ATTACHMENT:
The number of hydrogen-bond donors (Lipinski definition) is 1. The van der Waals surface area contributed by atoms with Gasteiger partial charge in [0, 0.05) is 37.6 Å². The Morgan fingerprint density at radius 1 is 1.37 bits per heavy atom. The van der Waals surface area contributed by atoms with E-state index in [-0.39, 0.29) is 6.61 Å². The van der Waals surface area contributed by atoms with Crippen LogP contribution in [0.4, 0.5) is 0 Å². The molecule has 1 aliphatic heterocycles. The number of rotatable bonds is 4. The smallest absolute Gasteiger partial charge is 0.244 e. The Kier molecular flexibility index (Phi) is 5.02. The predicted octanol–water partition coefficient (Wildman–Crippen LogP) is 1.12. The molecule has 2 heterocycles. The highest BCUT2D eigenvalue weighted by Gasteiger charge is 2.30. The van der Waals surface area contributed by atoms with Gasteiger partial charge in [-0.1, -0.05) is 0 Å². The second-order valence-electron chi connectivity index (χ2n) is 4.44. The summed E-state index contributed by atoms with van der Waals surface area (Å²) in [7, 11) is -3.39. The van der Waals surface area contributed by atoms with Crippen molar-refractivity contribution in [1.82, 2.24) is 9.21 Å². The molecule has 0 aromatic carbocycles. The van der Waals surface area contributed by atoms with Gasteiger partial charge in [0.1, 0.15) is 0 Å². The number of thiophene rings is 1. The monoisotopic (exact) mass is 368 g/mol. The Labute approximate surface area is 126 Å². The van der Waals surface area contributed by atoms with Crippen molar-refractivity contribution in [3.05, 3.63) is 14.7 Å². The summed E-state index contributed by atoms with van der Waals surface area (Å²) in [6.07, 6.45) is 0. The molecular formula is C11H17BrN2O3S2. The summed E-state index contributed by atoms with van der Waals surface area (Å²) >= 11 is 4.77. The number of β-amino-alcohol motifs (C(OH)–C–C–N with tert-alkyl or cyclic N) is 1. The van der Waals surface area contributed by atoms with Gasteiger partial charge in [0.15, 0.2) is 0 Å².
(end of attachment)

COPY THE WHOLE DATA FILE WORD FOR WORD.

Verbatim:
The number of hydrogen-bond donors (Lipinski definition) is 1. The van der Waals surface area contributed by atoms with Gasteiger partial charge in [0, 0.05) is 37.6 Å². The Morgan fingerprint density at radius 1 is 1.37 bits per heavy atom. The van der Waals surface area contributed by atoms with E-state index in [-0.39, 0.29) is 6.61 Å². The van der Waals surface area contributed by atoms with Crippen LogP contribution in [0.4, 0.5) is 0 Å². The molecule has 1 aliphatic heterocycles. The number of rotatable bonds is 4. The smallest absolute Gasteiger partial charge is 0.244 e. The Kier molecular flexibility index (Phi) is 5.02. The predicted octanol–water partition coefficient (Wildman–Crippen LogP) is 1.12. The molecule has 2 heterocycles. The highest BCUT2D eigenvalue weighted by Gasteiger charge is 2.30. The van der Waals surface area contributed by atoms with Gasteiger partial charge in [-0.1, -0.05) is 0 Å². The second-order valence-electron chi connectivity index (χ2n) is 4.44. The summed E-state index contributed by atoms with van der Waals surface area (Å²) in [7, 11) is -3.39. The van der Waals surface area contributed by atoms with Crippen molar-refractivity contribution in [1.82, 2.24) is 9.21 Å². The molecule has 0 aromatic carbocycles. The van der Waals surface area contributed by atoms with Gasteiger partial charge in [0.1, 0.15) is 0 Å². The number of thiophene rings is 1. The monoisotopic (exact) mass is 368 g/mol. The Labute approximate surface area is 126 Å². The van der Waals surface area contributed by atoms with Crippen molar-refractivity contribution in [3.05, 3.63) is 14.7 Å². The summed E-state index contributed by atoms with van der Waals surface area (Å²) in [6.07, 6.45) is 0. The molecular formula is C11H17BrN2O3S2. The summed E-state index contributed by atoms with van der Waals surface area (Å²) >= 11 is 4.77. The number of β-amino-alcohol motifs (C(OH)–C–C–N with tert-alkyl or cyclic N) is 1. The van der Waals surface area contributed by atoms with Gasteiger partial charge in [0.15, 0.2) is 0 Å².